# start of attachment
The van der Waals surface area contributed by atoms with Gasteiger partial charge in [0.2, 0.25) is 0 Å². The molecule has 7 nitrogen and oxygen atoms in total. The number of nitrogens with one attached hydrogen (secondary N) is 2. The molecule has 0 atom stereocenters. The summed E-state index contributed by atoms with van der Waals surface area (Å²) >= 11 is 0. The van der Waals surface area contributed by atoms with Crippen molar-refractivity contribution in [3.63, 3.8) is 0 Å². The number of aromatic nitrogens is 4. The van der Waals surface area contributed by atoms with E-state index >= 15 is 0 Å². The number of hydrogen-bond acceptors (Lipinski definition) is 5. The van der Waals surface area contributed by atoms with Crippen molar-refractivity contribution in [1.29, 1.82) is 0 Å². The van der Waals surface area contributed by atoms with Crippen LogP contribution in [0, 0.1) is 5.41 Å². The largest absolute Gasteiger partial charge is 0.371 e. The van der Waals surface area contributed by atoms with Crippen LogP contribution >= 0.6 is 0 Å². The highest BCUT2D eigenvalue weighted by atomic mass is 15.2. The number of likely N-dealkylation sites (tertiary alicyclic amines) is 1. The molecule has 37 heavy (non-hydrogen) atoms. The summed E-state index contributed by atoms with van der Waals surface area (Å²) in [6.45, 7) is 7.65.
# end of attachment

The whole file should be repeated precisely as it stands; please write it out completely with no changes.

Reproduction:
The van der Waals surface area contributed by atoms with Gasteiger partial charge in [0.2, 0.25) is 0 Å². The molecule has 7 nitrogen and oxygen atoms in total. The number of nitrogens with one attached hydrogen (secondary N) is 2. The molecule has 0 atom stereocenters. The summed E-state index contributed by atoms with van der Waals surface area (Å²) >= 11 is 0. The van der Waals surface area contributed by atoms with Crippen molar-refractivity contribution in [3.63, 3.8) is 0 Å². The number of aromatic nitrogens is 4. The van der Waals surface area contributed by atoms with E-state index >= 15 is 0 Å². The number of hydrogen-bond acceptors (Lipinski definition) is 5. The van der Waals surface area contributed by atoms with Crippen molar-refractivity contribution in [1.29, 1.82) is 0 Å². The van der Waals surface area contributed by atoms with Crippen LogP contribution in [0, 0.1) is 5.41 Å². The largest absolute Gasteiger partial charge is 0.371 e. The van der Waals surface area contributed by atoms with Crippen LogP contribution >= 0.6 is 0 Å². The highest BCUT2D eigenvalue weighted by atomic mass is 15.2. The number of likely N-dealkylation sites (tertiary alicyclic amines) is 1. The molecule has 37 heavy (non-hydrogen) atoms. The summed E-state index contributed by atoms with van der Waals surface area (Å²) in [6.45, 7) is 7.65.